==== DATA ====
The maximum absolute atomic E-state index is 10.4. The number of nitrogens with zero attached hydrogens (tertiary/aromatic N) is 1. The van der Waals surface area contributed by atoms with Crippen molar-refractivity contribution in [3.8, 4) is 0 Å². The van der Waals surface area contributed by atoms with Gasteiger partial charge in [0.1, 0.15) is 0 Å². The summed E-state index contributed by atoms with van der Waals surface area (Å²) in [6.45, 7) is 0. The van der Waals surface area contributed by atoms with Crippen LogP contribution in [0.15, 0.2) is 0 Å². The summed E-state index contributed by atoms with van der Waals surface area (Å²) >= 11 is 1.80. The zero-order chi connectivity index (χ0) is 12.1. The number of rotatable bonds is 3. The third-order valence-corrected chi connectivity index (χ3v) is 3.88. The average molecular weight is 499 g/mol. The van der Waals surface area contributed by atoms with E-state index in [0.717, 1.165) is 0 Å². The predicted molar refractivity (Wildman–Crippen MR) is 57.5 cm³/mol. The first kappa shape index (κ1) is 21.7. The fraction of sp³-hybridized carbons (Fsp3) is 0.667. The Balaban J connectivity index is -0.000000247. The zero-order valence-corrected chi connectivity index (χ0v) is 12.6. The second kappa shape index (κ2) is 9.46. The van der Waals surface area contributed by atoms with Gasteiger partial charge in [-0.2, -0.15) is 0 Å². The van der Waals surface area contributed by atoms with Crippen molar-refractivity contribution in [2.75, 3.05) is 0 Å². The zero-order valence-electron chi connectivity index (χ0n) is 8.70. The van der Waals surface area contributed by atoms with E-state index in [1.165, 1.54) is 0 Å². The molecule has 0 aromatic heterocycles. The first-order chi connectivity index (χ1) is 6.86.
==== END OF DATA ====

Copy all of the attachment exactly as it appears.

The maximum absolute atomic E-state index is 10.4. The number of nitrogens with zero attached hydrogens (tertiary/aromatic N) is 1. The van der Waals surface area contributed by atoms with Crippen molar-refractivity contribution in [3.8, 4) is 0 Å². The van der Waals surface area contributed by atoms with Gasteiger partial charge in [0.1, 0.15) is 0 Å². The summed E-state index contributed by atoms with van der Waals surface area (Å²) in [6.45, 7) is 0. The van der Waals surface area contributed by atoms with Crippen LogP contribution in [0.15, 0.2) is 0 Å². The summed E-state index contributed by atoms with van der Waals surface area (Å²) >= 11 is 1.80. The zero-order chi connectivity index (χ0) is 12.1. The number of rotatable bonds is 3. The third-order valence-corrected chi connectivity index (χ3v) is 3.88. The average molecular weight is 499 g/mol. The van der Waals surface area contributed by atoms with E-state index in [0.717, 1.165) is 0 Å². The predicted molar refractivity (Wildman–Crippen MR) is 57.5 cm³/mol. The first kappa shape index (κ1) is 21.7. The fraction of sp³-hybridized carbons (Fsp3) is 0.667. The Balaban J connectivity index is -0.000000247. The zero-order valence-corrected chi connectivity index (χ0v) is 12.6. The second kappa shape index (κ2) is 9.46. The van der Waals surface area contributed by atoms with Gasteiger partial charge in [-0.2, -0.15) is 0 Å². The van der Waals surface area contributed by atoms with Crippen molar-refractivity contribution in [2.75, 3.05) is 0 Å². The zero-order valence-electron chi connectivity index (χ0n) is 8.70. The van der Waals surface area contributed by atoms with E-state index in [1.165, 1.54) is 0 Å². The molecule has 0 aromatic heterocycles. The first-order chi connectivity index (χ1) is 6.86.